Self-employed health insurance deductions offer small business owners a valuable tax break, mitigating the financial burden of high insurance costs and reducing overall tax liability. This deduction, available to self-employed individuals who cannot receive health insurance coverage from a spouse but meet all other requirements, allows eligible individuals to deduct some or all of their insurance premiums, including medical, vision, dental, and long-term care, depending on the net profits of the organization offering insurance.

Businesses can also reap tax-saving benefits by creating Health Savings Plans for employees. These plans offer an affordable option for businesses to put away money for their employees' future health care needs. These contributions and their growth are tax-free, and so are withdrawals if used for medical expenses.

Take advantage of the qualified business income deduction

Depending on your business’s structure, you can claim the Qualified Business Income deduction, also known as the Section 199A deduction, which allows eligible self-employed individuals and small business owners to deduct up to 20% of their business income.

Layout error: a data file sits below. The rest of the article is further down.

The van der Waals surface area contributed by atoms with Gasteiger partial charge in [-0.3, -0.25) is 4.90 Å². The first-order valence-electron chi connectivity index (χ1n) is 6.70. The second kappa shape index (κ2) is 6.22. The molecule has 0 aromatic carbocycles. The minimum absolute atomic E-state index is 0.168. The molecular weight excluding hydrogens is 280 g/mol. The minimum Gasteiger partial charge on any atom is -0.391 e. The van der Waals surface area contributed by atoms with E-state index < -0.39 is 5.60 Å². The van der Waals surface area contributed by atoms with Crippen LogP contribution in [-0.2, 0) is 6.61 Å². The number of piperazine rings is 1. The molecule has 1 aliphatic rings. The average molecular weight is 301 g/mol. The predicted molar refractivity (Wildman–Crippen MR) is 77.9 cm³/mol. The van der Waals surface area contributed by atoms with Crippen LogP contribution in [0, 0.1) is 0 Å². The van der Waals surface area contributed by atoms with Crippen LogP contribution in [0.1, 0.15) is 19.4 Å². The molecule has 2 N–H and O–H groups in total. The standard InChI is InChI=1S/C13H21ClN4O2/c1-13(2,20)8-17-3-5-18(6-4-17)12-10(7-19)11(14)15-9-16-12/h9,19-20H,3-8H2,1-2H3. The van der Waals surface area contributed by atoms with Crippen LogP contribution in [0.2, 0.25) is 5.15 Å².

Eligibility depends on the filer’s taxable income — single files must be below $182,100, and joint files below $364,200 — which includes the net income, gains, deductions, and losses from a trade or business. Those above this income will see a reduced deduction. However, the deduction is not available for specialized service trades or businesses, such as lawyers, doctors, and consultants, that make above a certain threshold.

Use your car for work

Leveraging a personal car for business use can yield significant tax advantages for small businesses. To calculate your deductible car expenses, you can opt for the standard mileage rate — 65.5 cents per mile for 2023 — or itemize your actual expenses.

Using the standard mileage rate method, the IRS permits you to deduct business vehicle operating and maintenance expenses based on miles driven. Alternatively, the actual expense method requires small business owners to add up all car-related business expenses, including fuel, maintenance, tires, registration, taxes, licenses, lease payments, insurance, etc. Then deduct the percentage of these costs that corresponds to business use versus personal use, if it offers a larger tax saving than the standard mileage rate.

Small businesses can also get a tax write-off of the total cost of the vehicle, up to $18,000, if it's used for business purposes and weighs over 6,000 pounds. Should the vehicle serve dual purposes — both personal and business — the deductible expense may reach up to 50%, aligning with the extent of its business use.

[Read more: 5 Things to Know About Company-Owned Vehicles]

This article was originally written by Emily Heaslip.